ANDY SERWER: --2% of every dollar of people's wealth north of $50 million. Is that a good idea or not?

SUZE ORMAN: Well, it's going to hit me, so I'm not quite sure. Is it $50 million a year income, or is it $50 million of wealth on your estate?

ANDY SERWER: Wealth.

SUZE ORMAN: Wealth, so it's absolutely going to hit me big time. Would it affect me? It's not going to affect me at all. You want 2% of what I have? OK. Is it going to change my life? Is it going to do anything for somebody like me? No. If it helps people, I don't have a problem with it.

But I'm not your normal person, Andy. I'm not somebody who's like I'm just going to pass that onto somebody else. I'm just going to do this, I'm just going to do that because I'm wealthy. I'm not going to let somebody take the money that I worked hard for and I earned.

I think anything that wealthy people can do to help those, especially the have-nots, would be great. But here's the problem. What are they going to do with that money, Andy? Who's going to be in control of that money, Andy? How are they going to use that money to really help those that need help? Or is that money just going to go into the pockets of other wealthy lobbyists, politicians, campaigns?

Where's this going to go, really? That's what concerns me. It's one thing to get money. It's another thing what do you do with that money. That's why I'm not necessarily backing it until I see it all the way down the road as to where is that money going to go.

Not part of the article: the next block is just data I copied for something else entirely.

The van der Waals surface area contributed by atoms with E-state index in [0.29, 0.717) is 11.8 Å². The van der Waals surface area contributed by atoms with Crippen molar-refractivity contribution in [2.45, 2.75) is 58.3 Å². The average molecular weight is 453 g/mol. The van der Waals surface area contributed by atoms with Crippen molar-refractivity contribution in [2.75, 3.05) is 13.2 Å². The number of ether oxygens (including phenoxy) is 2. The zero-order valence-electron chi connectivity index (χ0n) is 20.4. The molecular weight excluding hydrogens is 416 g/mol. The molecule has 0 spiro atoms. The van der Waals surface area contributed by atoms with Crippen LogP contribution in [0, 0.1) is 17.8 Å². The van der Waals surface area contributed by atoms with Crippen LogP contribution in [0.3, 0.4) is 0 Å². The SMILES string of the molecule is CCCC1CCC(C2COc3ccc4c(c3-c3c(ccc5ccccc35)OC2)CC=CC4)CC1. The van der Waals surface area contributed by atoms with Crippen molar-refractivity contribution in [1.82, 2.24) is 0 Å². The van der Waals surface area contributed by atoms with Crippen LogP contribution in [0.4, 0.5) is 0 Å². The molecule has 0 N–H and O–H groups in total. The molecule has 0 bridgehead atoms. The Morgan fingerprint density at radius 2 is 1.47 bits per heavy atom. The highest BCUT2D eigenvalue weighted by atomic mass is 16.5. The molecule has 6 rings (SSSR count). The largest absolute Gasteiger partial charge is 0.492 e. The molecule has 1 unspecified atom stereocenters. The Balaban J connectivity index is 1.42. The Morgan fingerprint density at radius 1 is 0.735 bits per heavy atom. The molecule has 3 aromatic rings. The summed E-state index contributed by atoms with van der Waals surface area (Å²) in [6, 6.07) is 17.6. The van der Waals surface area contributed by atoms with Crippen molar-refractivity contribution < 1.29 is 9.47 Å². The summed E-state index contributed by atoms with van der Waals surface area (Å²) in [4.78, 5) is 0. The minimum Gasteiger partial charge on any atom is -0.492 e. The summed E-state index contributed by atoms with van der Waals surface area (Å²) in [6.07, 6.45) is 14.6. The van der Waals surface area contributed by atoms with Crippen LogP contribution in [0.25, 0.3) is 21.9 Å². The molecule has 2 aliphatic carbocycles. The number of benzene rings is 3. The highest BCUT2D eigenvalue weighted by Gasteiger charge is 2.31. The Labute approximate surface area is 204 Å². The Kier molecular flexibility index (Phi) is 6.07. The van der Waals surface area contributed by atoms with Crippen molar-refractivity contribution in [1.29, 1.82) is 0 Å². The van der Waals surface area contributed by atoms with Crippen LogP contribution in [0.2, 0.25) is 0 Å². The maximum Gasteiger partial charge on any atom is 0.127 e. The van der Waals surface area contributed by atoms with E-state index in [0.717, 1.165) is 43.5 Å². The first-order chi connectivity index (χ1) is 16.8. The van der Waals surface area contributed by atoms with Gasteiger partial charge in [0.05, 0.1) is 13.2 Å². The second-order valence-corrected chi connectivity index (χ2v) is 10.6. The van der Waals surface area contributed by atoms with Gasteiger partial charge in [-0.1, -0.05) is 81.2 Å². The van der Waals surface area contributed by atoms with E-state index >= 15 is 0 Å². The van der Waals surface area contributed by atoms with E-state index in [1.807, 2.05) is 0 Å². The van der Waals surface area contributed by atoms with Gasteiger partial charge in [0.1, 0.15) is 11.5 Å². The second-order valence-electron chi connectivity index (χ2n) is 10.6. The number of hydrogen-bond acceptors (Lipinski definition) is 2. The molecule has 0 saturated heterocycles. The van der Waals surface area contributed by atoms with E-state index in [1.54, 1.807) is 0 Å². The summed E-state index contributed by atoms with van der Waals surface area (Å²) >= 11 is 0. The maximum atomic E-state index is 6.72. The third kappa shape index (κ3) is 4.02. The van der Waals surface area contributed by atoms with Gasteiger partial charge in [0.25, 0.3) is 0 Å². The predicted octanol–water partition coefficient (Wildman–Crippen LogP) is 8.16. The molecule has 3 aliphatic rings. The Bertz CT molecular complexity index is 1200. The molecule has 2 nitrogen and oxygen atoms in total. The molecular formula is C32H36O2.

ANDY SERWER: Right, it's the distribution part that is critical. Absolutely.

SUZE ORMAN: And nobody's really talking about that.

ANDY SERWER: Right, right, right.

SUZE ORMAN: And Elizabeth, who I love more than life itself, can talk about it and have good intentions, but she is just one person, one senator out of how many? That we now have a Senate that is just-- in my opinion, like, half of them are looney tunes. They just are. The other half are-- everybody-- I don't know. I don't even understand what they're doing anymore. I'm not even sure. Are they-- I don't get it. I don't get it at all, Andy.

ANDY SERWER: Well, there's a lot more to chew on there, but I do want to switch over to COVID-19 and the effects on women because there are some real questions about the effect of the pandemic on women's finances and women staying in the workforce, coming back into the workforce. What is your take there, Suze?

SUZE ORMAN: You know, there's a saying in China that women hold up half the sky. And in the United States, the truth of the matter is, women hold up the entire sky. When it comes to a woman and her family, especially if she has children, there is nothing that will stop a woman from doing what she has to do to protect her family. And it seems like it always falls on her, even if she's in a relationship with a man.

And so women have taken a really big hit because not only are they the ones that are going out and they'll work any job they can find, they-- you know, they're the ones who are still keeping the house running, taking care of the kids, taking care of the parents, taking care of everything. And it's taken an emotional and financial toll on them.